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R.F. v. Abbott Laboratories

May 07, 1998


Argued March 17, 1998

Before Judges Long, Stern and Kleiner.

The opinion of the court was delivered by: Stern, J.A.D.

On appeal from the Superior Court of New Jersey, Law Division, Bergen County.

Plaintiffs appeal from a judgment based on a jury verdict in favor of defendant Abbott Laboratories ("Abbott"). We affirm the judgment.

In September 1986 plaintiff wife, R.F., received a blood transfusion incident to surgery and subsequently contracted human immunodeficiency virus ("HIV"). She and her husband brought this action against various defendants, including Abbott which manufactured the HIV test used to screen the blood that was used in the transfusion. After plaintiffs settled with the other defendants, the case was tried against Abbott.

Plaintiffs' claims were based on Abbott's failure to give adequate warnings about its HIV test and that the test was defective. Plaintiffs specifically asserted that the blood screening test manufactured and distributed by Abbott was not reasonably fit, suitable or safe, because it failed to detect antibodies to HIV in the unit of blood transfused. In addition to this alleged design defect, plaintiffs contended that the test was not accompanied by adequate warnings or instructions to defendant Bergen Community Blood Center ("BCBC") which did the testing. *fn1 Abbott argued that the test was accompanied by proper product warnings and instructions approved by the Food and Drug Administration ("FDA") and that the alleged defect was an inherent scientific limitation in the screening test. The jury found in favor of Abbott.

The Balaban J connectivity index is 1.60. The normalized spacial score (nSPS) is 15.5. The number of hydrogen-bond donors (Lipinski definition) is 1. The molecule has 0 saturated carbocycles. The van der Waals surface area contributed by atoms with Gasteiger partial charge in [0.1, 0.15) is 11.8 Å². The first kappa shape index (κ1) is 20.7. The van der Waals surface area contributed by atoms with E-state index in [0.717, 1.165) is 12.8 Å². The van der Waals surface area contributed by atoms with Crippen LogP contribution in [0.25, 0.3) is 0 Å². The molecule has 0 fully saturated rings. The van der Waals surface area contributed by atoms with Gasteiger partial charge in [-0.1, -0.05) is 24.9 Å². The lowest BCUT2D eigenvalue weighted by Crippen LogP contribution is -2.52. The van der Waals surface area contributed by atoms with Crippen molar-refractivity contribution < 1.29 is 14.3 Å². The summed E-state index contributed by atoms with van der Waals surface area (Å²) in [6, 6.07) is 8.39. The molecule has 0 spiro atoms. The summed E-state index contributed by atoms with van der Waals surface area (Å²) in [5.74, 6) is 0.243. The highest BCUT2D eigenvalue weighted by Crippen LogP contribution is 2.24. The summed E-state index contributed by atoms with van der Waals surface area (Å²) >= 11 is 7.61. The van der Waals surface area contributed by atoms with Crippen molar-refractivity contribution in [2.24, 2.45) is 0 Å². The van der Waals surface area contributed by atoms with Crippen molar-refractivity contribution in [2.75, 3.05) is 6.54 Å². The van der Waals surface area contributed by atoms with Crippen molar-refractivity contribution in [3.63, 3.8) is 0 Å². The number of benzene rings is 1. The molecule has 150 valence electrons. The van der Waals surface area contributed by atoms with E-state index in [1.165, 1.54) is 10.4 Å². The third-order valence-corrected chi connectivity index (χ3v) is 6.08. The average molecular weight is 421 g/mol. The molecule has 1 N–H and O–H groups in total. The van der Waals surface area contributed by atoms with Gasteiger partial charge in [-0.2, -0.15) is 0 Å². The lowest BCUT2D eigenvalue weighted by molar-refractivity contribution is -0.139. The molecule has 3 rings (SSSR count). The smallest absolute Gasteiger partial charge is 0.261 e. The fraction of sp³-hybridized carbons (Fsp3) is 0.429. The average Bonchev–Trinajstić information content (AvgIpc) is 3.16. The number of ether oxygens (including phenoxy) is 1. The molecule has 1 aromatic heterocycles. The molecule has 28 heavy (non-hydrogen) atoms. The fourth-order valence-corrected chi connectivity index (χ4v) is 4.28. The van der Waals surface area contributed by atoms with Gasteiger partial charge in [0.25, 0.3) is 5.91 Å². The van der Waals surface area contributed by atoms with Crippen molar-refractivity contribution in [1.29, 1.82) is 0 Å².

On this appeal, plaintiffs urge various grounds for reversal. We need not address them, however, because we agree with Abbott that the judgment must be affirmed because plaintiffs' claims are preempted by the Medical Device Amendments of 1976, 21 U.S.C.A. §§ 360c-360ee ("MDA"), to the Federal Food, Drug, and Cosmetic Act, 21 U.S.C.A. §§ 301-395.


In or around the spring of 1984 the virus later named HIV was identified as the cause of acquired immune deficiency syndrome, better known as AIDS. There can be no dispute that the development of blood tests to identify the HIV virus became a national health priority in light of the AIDS epidemic. Shortly thereafter, Dr. Robert Gallo developed the prototype enzyme-linked immunosorbent assay ("ELISA") test designed to detect HIV antibodies in the blood. Gallo's test detected the antibody to the virus in only about 85% of individuals infected with HIV. The FDA's Office of Biologics Research and Review ("OBRR"), *fn2 which oversees blood collection, processing, testing, and marketing, determined that Gallo's ELISA test represented the best available means to detect HIV in the blood supply. On May 3, 1984, by notice in the Federal Register, the FDA solicited private companies to develop an assay ELISA (or EIA) test, "for the detection of antibodies to the virus associated with AIDS." On May 9, 1984, Abbott applied "for authority to grow the HTLV III virus on a large scale, to develop an assay for detection of antibodies to HTLV III and for nationwide distribution of the assay kit." After months of work with Abbott and review of its research, on March 1, 1985 the FDA issued a license which "authorized Abbott to manufacture and sell in interstate and foreign commerce HTLV III in an in vitro ELISA test. Pursuant to the licensing regulations, [however,] the OBRR required Abbott to submit ongoing stability studies for review and inclusion in the product license file."

Plaintiff R.F. received a blood transfusion on September 5, 1986, during surgery at Valley Hospital in Ridgewood, New Jersey. The transfused blood had been collected and screened by defendant BCBC and tested using the Abbott HTLV-III ELISA test kit on August 26, 1986. This unit tested 0.121, slightly below the "cutoff value" for a positive reading of 0.128. Even though this unit was within .007 of the cutoff value, the instructions did not suggest or require retesting.